Austria, July 2018
A 52-year-old Romanian man died of a heart attack while harvesting vegetables in the fields. His employer, according to media reports one of the largest vegetable growers in the Tyrol, hid the fatality from the Federal Ministry of Agriculture and Forestry inspectors.
Such reporting is mandatory according to agricultural labour law. The Tyrol Chamber of Agricultural Labour later complained that no investigation into the death was held. Harvest labour is hard work, and during heatwaves a lack of water and other necessities can in the worst cases lead to death, Günter Mösl was quoted as saying on Austrian television. The public body offers help to employees in the agricultural sector; it can arrange inspections and take preventative measures.
Provided, that is, that they are informed about accidents like the death of the Romanian harvest worker in the first place. Bernhard Höfler from the Austrian Produktionsgewerkschaft (Production Union) referred to anonymously provided details about excessive heat and unpaid work. “We can’t know whether the death had anything to do with hard work or heat or not,” says Sónia Melo from Sezioneri.
The Sezioneri campaign sticks up for the rights of agricultural workers in Austria. But even obtaining detailed information proves difficult. “We can’t even find out his name”, Melo lamented in an interview with the left-wing blog mosaik.at. Colleagues of the deceased, whose body was taken back to Romania by his family, don’t want to offer any details. Melo says she thinks “they are worried that farmers could use that against them. They don’t want to risk their jobs. It’s a really common problem.”
The farm where the Romanian man died was the site of a significant struggle for harvest workers’ rights in 2013. It is not necessarily the number of striking workers that is significant here, but the fact that there even was an action at all: such organizing is more difficult with seasonal workers than in factories.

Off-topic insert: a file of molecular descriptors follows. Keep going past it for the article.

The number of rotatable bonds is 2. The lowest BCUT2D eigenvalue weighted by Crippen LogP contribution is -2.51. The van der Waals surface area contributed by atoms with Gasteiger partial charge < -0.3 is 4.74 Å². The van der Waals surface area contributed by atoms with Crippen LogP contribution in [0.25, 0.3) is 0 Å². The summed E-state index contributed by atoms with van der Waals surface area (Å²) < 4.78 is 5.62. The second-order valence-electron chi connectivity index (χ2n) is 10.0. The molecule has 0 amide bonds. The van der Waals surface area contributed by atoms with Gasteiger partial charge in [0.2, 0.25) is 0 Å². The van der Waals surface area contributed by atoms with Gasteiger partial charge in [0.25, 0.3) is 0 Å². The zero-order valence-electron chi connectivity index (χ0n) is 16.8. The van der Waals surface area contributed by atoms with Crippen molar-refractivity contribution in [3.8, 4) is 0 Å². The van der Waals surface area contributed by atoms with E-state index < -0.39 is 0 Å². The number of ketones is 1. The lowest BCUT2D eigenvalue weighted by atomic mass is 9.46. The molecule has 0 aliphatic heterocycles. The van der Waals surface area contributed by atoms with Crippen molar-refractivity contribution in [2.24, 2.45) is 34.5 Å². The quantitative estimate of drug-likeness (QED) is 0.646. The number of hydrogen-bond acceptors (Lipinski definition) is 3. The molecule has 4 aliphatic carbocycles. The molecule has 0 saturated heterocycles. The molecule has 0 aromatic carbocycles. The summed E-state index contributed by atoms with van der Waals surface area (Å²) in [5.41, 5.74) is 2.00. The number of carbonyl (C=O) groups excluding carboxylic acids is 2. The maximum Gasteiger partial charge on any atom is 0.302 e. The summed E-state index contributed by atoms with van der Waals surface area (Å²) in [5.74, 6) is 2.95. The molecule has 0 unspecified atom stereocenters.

Sorin Oprişiu not only participated in the 2013 strike, he was one of the initiators. Around 70 harvest labourers demanded the payment of outstanding wages and improvements to their terrible working conditions. “In hindsight I’m ashamed that I put up with things for so long there”, Oprişiu said in an interview for a book published in Austria on union organizing in migrant agricultural work. He “worked between 350 and 420 hours per month, and received no overtime, no holiday pay, and no Christmas bonus. We had to pay for everything ourselves: for the tools, for lodgings, for our food, for our washing... everything.” He received 2,000 euros, “but I had to work 400 hours for it”.
The vegetable grower that employed Oprişiu “got rich because he totally exploited us”. The harvest labourers were long aware of this, but it took a long time for them to start protesting against it. It was clear to all that the company “was getting rich at our expense and at the expense of our rights, but we simply repressed the fact.” But finally people banded together: “United we felt strong.”
That there were protests at all in 2013 was only possible, Melo says, because the Romanians and Serbs “had worked there for years and a group dynamic had developed. The company responded by employing the majority of the workforce only on short-term contracts. “That makes our work of building trust and explaining to workers what their rights are extremely difficult.” On other farms the situation “has gotten better. But not on all of them and not much better.”
In September the ORF broadcast network reported on the case again, and this time the grower wanted to file a complaint against the coverage. “We are pretty relaxed about the possibility of legal proceedings, because since 2011 we have been able to prove that the business in question has breached regulations regarding workers’ rights and in some cases continues to do so”, says Bernard Höfler from the Produktionsgewerkschaft, which provides legal assistance. If they want a trial, they “can have one”. In the meantime the union has discovered the identity of the deceased: he was 48 years old and the father of three children.